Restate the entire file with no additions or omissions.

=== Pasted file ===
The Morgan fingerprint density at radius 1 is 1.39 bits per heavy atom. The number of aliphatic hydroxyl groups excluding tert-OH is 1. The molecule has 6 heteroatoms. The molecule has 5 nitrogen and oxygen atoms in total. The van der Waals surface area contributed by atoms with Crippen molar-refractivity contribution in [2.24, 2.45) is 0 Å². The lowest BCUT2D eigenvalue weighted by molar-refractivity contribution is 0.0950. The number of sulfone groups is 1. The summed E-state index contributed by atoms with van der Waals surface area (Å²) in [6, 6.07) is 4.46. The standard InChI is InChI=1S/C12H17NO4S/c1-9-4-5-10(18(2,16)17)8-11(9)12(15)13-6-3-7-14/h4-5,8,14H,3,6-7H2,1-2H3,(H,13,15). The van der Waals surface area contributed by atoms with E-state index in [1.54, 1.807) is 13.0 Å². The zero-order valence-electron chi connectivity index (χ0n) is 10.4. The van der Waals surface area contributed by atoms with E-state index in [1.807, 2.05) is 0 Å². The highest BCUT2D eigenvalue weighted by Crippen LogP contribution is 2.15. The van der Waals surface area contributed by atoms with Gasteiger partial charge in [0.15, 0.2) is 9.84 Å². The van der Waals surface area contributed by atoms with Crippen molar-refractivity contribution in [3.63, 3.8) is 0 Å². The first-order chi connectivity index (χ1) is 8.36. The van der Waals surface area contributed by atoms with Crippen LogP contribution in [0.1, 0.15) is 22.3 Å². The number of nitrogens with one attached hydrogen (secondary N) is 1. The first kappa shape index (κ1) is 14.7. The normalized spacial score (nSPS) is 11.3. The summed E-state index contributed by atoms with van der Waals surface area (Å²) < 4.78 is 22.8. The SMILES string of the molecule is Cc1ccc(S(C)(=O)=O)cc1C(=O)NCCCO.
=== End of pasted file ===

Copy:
The Morgan fingerprint density at radius 1 is 1.39 bits per heavy atom. The number of aliphatic hydroxyl groups excluding tert-OH is 1. The molecule has 6 heteroatoms. The molecule has 5 nitrogen and oxygen atoms in total. The van der Waals surface area contributed by atoms with Crippen molar-refractivity contribution in [2.24, 2.45) is 0 Å². The lowest BCUT2D eigenvalue weighted by molar-refractivity contribution is 0.0950. The number of sulfone groups is 1. The summed E-state index contributed by atoms with van der Waals surface area (Å²) in [6, 6.07) is 4.46. The standard InChI is InChI=1S/C12H17NO4S/c1-9-4-5-10(18(2,16)17)8-11(9)12(15)13-6-3-7-14/h4-5,8,14H,3,6-7H2,1-2H3,(H,13,15). The van der Waals surface area contributed by atoms with E-state index in [1.54, 1.807) is 13.0 Å². The zero-order valence-electron chi connectivity index (χ0n) is 10.4. The van der Waals surface area contributed by atoms with E-state index in [1.807, 2.05) is 0 Å². The highest BCUT2D eigenvalue weighted by Crippen LogP contribution is 2.15. The van der Waals surface area contributed by atoms with Gasteiger partial charge in [0.15, 0.2) is 9.84 Å². The van der Waals surface area contributed by atoms with Crippen molar-refractivity contribution in [3.63, 3.8) is 0 Å². The first-order chi connectivity index (χ1) is 8.36. The van der Waals surface area contributed by atoms with Crippen LogP contribution in [0.1, 0.15) is 22.3 Å². The number of nitrogens with one attached hydrogen (secondary N) is 1. The first kappa shape index (κ1) is 14.7. The normalized spacial score (nSPS) is 11.3. The summed E-state index contributed by atoms with van der Waals surface area (Å²) < 4.78 is 22.8. The SMILES string of the molecule is Cc1ccc(S(C)(=O)=O)cc1C(=O)NCCCO.